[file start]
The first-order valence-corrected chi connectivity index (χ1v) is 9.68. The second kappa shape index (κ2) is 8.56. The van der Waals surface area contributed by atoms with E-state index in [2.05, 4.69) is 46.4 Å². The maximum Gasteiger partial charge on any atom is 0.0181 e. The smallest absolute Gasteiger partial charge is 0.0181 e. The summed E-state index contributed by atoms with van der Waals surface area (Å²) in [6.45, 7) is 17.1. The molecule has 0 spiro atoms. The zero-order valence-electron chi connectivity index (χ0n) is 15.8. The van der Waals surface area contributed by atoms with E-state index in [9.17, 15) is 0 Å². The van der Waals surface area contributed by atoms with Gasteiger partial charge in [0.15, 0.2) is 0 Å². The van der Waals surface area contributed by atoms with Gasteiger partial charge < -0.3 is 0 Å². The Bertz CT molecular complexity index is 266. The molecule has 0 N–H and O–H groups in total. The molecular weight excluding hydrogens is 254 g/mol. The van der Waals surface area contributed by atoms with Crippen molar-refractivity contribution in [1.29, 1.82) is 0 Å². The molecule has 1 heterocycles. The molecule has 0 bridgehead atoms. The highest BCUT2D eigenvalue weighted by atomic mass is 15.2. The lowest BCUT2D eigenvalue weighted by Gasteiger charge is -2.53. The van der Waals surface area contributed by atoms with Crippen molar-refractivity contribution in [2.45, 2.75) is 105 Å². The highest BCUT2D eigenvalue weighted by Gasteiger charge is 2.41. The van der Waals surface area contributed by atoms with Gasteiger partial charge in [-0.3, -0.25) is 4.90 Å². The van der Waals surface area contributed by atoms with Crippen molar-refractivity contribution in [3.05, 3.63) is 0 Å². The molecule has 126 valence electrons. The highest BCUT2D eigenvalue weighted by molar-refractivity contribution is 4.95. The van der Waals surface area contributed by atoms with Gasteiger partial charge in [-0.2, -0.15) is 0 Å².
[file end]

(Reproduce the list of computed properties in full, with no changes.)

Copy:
The first-order valence-corrected chi connectivity index (χ1v) is 9.68. The second kappa shape index (κ2) is 8.56. The van der Waals surface area contributed by atoms with E-state index in [2.05, 4.69) is 46.4 Å². The maximum Gasteiger partial charge on any atom is 0.0181 e. The smallest absolute Gasteiger partial charge is 0.0181 e. The summed E-state index contributed by atoms with van der Waals surface area (Å²) in [6.45, 7) is 17.1. The molecule has 0 spiro atoms. The zero-order valence-electron chi connectivity index (χ0n) is 15.8. The van der Waals surface area contributed by atoms with E-state index in [9.17, 15) is 0 Å². The van der Waals surface area contributed by atoms with Gasteiger partial charge in [0.15, 0.2) is 0 Å². The van der Waals surface area contributed by atoms with Gasteiger partial charge < -0.3 is 0 Å². The Bertz CT molecular complexity index is 266. The molecule has 0 N–H and O–H groups in total. The molecular weight excluding hydrogens is 254 g/mol. The van der Waals surface area contributed by atoms with Crippen molar-refractivity contribution in [1.29, 1.82) is 0 Å². The molecule has 1 heterocycles. The molecule has 0 bridgehead atoms. The highest BCUT2D eigenvalue weighted by atomic mass is 15.2. The lowest BCUT2D eigenvalue weighted by Gasteiger charge is -2.53. The van der Waals surface area contributed by atoms with Crippen molar-refractivity contribution in [2.45, 2.75) is 105 Å². The highest BCUT2D eigenvalue weighted by Gasteiger charge is 2.41. The van der Waals surface area contributed by atoms with Gasteiger partial charge in [-0.3, -0.25) is 4.90 Å². The van der Waals surface area contributed by atoms with Crippen molar-refractivity contribution in [3.05, 3.63) is 0 Å². The molecule has 126 valence electrons. The highest BCUT2D eigenvalue weighted by molar-refractivity contribution is 4.95. The van der Waals surface area contributed by atoms with Gasteiger partial charge in [-0.2, -0.15) is 0 Å².